Consent procedures must be thorough and accurate and require commitment from both banks and third-party providers. Fintech providers may kick-start the process by reaching out to customers for permission to access their data, but it is the responsibility of banks to confirm this consent with their customers. This includes identification verification, an accurate understanding of what data consumers are happy to share, the frequency with which it can be shared and how long their consent is valid for. By taking this two-step approach, banks, third parties and customers will all benefit from increased transparency, while ensuring they are operating at an optimum level of compliance — ultimately leading to better consumer experiences.
Going a step beyond compliance
Acting in accordance with PSD2 and GDPR is about more than legal compliance. The regulations also provide a welcome opportunity for banks to enhance the service they offer to consumers at a time when they are under increased pressure from fintech competitors. The new laws encourage a greater focus on building trust-based relationships with customers and delivering convenient, smooth and personalised experiences.
To enhance their offering, banks need to gain a holistic and in-depth understanding of their customers by gathering regulation-compliant behavioural, ambient and form-based data. In addition, collecting information from Customer Relationship Management (CRM), Enterprise Resource Planning (ERP) and Marketing Automation Platform (MAP) technology, can help to build a 360-degree view of consumers. This practise provides banks with invaluable insight into the financial products customers are interested in, how they interact with these products and via which touch points.
Once a holistic view is achieved, Digital eXperience Management (DXM) platforms can assist banks in targeting customers with relevant, personalised content they know will be of interest to them. These solutions help banks tailor interactions across multiple channels and devices, and manage content and marketing campaigns simply and effectively, from one easy-to-use platform.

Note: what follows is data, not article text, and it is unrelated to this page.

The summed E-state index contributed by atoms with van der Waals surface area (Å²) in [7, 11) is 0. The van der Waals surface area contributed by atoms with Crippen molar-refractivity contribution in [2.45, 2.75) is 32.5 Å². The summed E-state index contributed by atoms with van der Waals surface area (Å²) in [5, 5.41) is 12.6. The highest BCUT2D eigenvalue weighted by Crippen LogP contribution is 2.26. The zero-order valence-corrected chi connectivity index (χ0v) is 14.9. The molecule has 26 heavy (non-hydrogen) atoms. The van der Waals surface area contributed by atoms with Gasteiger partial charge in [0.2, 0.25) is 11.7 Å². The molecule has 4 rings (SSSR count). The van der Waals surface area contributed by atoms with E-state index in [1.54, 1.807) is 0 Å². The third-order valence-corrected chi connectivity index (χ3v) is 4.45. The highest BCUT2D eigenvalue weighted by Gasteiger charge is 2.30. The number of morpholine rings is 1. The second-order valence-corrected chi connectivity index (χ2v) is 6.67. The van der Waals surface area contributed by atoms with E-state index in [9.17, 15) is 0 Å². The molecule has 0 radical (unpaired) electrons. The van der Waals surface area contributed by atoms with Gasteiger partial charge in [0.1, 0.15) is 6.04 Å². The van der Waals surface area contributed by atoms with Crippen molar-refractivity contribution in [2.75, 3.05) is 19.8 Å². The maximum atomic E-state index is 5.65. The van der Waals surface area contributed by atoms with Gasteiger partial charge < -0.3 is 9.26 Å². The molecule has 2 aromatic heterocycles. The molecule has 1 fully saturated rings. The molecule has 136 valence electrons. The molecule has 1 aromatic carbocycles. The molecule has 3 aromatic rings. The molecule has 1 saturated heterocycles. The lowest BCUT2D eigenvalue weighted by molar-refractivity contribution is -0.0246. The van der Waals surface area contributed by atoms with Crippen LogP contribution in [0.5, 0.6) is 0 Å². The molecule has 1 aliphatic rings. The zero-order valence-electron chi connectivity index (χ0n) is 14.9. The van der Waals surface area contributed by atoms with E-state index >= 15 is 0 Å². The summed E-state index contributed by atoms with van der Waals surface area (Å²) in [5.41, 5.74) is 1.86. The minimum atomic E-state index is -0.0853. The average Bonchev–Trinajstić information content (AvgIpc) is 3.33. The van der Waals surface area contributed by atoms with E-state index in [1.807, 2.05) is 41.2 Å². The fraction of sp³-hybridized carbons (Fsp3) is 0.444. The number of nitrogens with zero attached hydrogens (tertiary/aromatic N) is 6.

Where the GDPR places restrictions on automated profiling in the absence of explicit consent, A/B testing is proving a useful alternative for banks in testing many variants of a single digital touchpoint, to gain insight into how audiences react to particular changes. It allows testing of different formats, placements, calls to action, creative features and content types to discover the most effective for specific audiences, generating insight that can be applied across the wider marketing plan.
Banks can ensure they maintain the quality of personalised content across all channels by utilising digital quality management technology to identify errors and inconsistencies such as misspellings, issues with accessibility, links that don’t work, and compliance risks. Quality is important to consumers and an accurate and glitch-free experience will build trust and compel them to remain loyal to a brand or provider — particularly one that is handling their personal data.
With the introduction of two key pieces of legislation, and innovative fintech companies driving evolution in the financial sector, 2018 is a pivotal year for banks. But by understanding how the two regulations complement each other through their shared emphasis on consumer control and consent, and by using the legislation as an opportunity to focus on enhancing the customer experience, banks can make data governance work for them in the age of fintech.